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UT, Va. Tech could smash attendance records at BMS

October 10th, 2013 7:15 am by Evan Woodbery, Knoxville News Sentinel

UT, Va. Tech could smash attendance records at BMS

In this Aug. 25, 2012, file photo, the NASCAR Sprint Cup Series auto race is run at Bristol Motor Speedway in Bristol, Tenn. (AP Photo/CIA Bristol Motor Speedway, Andrew Coppley, Pool, File)

Tennessee will play Virginia Tech in 2016 in a football game that could shatter every major attendance record for team sports in the United States.

The long-discussed meeting at Bristol Motor Speedway is expected to be officially announced on Monday at the facility. The speedway has scheduled a news conference at 11 a.m. to make a “major announcement.”

ESPN’s Joe Schad and CBS Sports’ Bruce Feldman tweeted the news of the game nearly simultaneously on Wednesday. Neither Tennessee nor Virginia Tech would confirm the report.

The speedway, one of stock car racing’s most revered tracks, seats 160,000 fans and could presumably add more in temporary bleachers if necessary.

But the configuration of the track for football was one of many hurdles that have thwarted the game since the idea was first floated more than a decade ago.

In 2005, track CEO Bruton Smith publicly offered the schools $20 million each to play the game, but it never came to fruition.

The track in Bristol, Tenn., is equidistant from both campuses, about 120 miles away. Despite their proximity, Virginia Tech and Tennessee haven’t played in the regular season since 1937. Tennessee beat the Hokies in the 1994 Gator Bowl in Jacksonville, Fla., while Tech won the 2009 Chick-fil-A Bowl in Atlanta.

It’s not clear how the meeting with Virginia Tech would affect Tennessee’s previously scheduled non-conference games, if at all.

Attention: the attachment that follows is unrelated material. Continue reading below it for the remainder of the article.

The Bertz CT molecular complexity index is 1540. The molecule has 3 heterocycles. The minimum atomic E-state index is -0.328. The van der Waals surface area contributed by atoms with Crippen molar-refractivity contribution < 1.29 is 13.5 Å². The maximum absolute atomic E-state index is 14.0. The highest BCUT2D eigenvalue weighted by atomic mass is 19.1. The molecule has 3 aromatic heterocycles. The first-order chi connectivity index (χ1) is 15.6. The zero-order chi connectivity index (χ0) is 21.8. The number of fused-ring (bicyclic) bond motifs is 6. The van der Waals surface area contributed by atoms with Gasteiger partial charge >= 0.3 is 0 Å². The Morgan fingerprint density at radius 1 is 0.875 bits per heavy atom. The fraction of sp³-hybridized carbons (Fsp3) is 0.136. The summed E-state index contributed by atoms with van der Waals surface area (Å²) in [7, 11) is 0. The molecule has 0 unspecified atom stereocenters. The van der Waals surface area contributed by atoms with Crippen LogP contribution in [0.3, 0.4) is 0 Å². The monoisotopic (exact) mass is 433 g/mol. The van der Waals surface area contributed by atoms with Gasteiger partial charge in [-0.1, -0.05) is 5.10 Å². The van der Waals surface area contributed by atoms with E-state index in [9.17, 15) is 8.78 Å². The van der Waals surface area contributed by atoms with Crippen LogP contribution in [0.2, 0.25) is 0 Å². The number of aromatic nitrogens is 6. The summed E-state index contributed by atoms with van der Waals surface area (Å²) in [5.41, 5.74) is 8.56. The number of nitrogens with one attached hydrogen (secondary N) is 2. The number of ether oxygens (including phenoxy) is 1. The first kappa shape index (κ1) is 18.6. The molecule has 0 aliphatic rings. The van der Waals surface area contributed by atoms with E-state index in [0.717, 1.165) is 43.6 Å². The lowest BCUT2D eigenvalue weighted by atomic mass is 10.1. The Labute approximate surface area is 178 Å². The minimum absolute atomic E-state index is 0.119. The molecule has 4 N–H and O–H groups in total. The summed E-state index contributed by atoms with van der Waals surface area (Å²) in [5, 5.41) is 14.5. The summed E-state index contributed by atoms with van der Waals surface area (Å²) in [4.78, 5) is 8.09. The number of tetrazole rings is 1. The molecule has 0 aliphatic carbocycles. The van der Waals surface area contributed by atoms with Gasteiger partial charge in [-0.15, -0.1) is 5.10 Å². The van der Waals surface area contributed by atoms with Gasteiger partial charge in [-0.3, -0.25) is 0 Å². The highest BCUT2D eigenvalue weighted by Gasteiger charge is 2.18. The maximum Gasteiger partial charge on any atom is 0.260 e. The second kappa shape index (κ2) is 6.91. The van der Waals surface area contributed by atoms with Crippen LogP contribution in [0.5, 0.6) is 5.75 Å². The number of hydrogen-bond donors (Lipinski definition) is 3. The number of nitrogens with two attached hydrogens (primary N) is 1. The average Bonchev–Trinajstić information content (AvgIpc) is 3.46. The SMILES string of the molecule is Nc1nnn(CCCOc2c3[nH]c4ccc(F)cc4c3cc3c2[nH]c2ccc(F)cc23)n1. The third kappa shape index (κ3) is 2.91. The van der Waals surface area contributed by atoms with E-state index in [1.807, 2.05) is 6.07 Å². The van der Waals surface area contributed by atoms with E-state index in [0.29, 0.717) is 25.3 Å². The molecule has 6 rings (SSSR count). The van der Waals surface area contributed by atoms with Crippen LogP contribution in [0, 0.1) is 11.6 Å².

Tennessee is scheduled to play at Nebraska on Sept. 10, 2016, with a return game in Knoxville a year later. The Vols are scheduled to play host to Connecticut on Sept. 3, 2016, after playing a game in East Hartford, Conn., in 2015.

If the SEC expands to nine regular-season games, that would leave the Vols a challenging non-conference slate in 2016, which would be coach Butch Jones’ fourth year at UT.

Jones served as the grand marshal of the Food City 500 in Bristol in February.

It’s unclear how the track would be renovated to accommodate a football game. Smith earlier had promised that buildings could be torn down — “We’ll level the place” — if the two teams would agree to a game.

Neutral-site football games have grown in popularity in recent years, although this would be the first played at a racetrack.

Northwestern played Illinois at Wrigley Field in 2010. The NHL also holds an annual winter classic in which hockey games are played at outdoor football or baseball venues.

But the attendance at a game in Bristol would dwarf all other nontraditional venues and would offer Jones, ever mindful of recruiting, a spot on the national stage.

Michigan holds the single-game attendance record with 115,109 fans at a game against Notre Dame last month.

Beyond that, finding the record for a non-racing, single-game team sport is more elusive.

Some reports suggest Brazil’s Maracanã Stadium drew nearly 200,000 fans for a World Cup match in 1950. Several soccer matches in England have drawn more than 100,000.

Tennessee and Virginia Tech could soon have a spot in the record book.

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